i guess i was wrong
i was reading articles on Arts and Letters Daily this morning, and i stumbled upon an op/ed piece from The Guardian that was essentially a defense of internet child pornography. now, this post is not intended to start a discussion about internet child pornography, as we've already been over that at some length. suffice it to say that i disagreed with this articl in almost every regard, and quite vehemently, too. anyway, it was while reading this article that i came across what i believe will be the funniest thing i read today, and perhaps tomorrow, as well:
“Faced with [paedophelia], even when purely notional and not acted upon, our society goes mad. This madness, supported by statists and neo-Victorians, reduces some of us to the unpleasant task of defending paedophiles against laws that are as depressing as their fetish. It reminds me of what I particularly loathed about the Ayatollah Khomeini - he forced me to defend Salman Rushdie.”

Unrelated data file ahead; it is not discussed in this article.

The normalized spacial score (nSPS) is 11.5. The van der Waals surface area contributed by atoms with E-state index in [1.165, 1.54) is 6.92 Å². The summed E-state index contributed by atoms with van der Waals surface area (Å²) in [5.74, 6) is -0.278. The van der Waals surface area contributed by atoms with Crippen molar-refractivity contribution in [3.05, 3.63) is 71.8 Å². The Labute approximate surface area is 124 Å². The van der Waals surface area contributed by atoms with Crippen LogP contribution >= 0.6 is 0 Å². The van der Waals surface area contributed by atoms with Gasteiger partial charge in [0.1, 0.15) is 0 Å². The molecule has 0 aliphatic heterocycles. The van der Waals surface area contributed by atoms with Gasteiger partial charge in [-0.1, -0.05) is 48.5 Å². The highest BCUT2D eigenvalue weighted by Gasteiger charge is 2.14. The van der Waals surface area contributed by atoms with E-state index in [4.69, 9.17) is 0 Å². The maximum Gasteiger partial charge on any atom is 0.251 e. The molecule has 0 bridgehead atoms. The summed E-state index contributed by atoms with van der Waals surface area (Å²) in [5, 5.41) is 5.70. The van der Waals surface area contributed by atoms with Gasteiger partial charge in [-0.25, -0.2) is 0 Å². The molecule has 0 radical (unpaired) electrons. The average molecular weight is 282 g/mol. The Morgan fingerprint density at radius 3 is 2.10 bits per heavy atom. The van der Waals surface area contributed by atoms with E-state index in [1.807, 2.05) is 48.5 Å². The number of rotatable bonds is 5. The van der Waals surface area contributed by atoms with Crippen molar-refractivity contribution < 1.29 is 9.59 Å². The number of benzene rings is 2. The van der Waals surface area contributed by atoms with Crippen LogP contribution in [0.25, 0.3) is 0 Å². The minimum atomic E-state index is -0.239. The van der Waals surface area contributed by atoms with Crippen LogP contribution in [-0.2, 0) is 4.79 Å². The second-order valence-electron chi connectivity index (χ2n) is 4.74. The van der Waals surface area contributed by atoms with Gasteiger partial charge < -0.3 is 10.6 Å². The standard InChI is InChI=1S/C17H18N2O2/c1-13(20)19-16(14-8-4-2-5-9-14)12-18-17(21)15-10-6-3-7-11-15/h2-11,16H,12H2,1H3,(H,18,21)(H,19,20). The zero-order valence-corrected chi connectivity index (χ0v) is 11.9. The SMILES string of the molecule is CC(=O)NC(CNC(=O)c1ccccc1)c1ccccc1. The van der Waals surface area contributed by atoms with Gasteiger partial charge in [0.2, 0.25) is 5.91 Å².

that just cracked me up. seriously. now it's not as though i actually hate Salman Rushdie, though i don't particularly like him, either, it's just that i love it when people have the balls to publicly denounce a writer who they think is dogshit. allow me to repeat, and clarify: i really don't like Salman Rushdie. but i don't hate him as much as i hate David Foster Wallace, either.
so, i was reading another article, this one actually about Salman Rushdie, and i stumbled upon a quote of his:
"A writer's injuries are his strengths, and from his wounds will flow his sweetest, most startling dreams."
i am, for the time being, unwilling to rescind my dislike of the man's work [at least that which i have had the displeasure of attempting to slog through], but i am willing to say that i think him better than 'someone who i happen to not hate as much as David Foster Wallace.'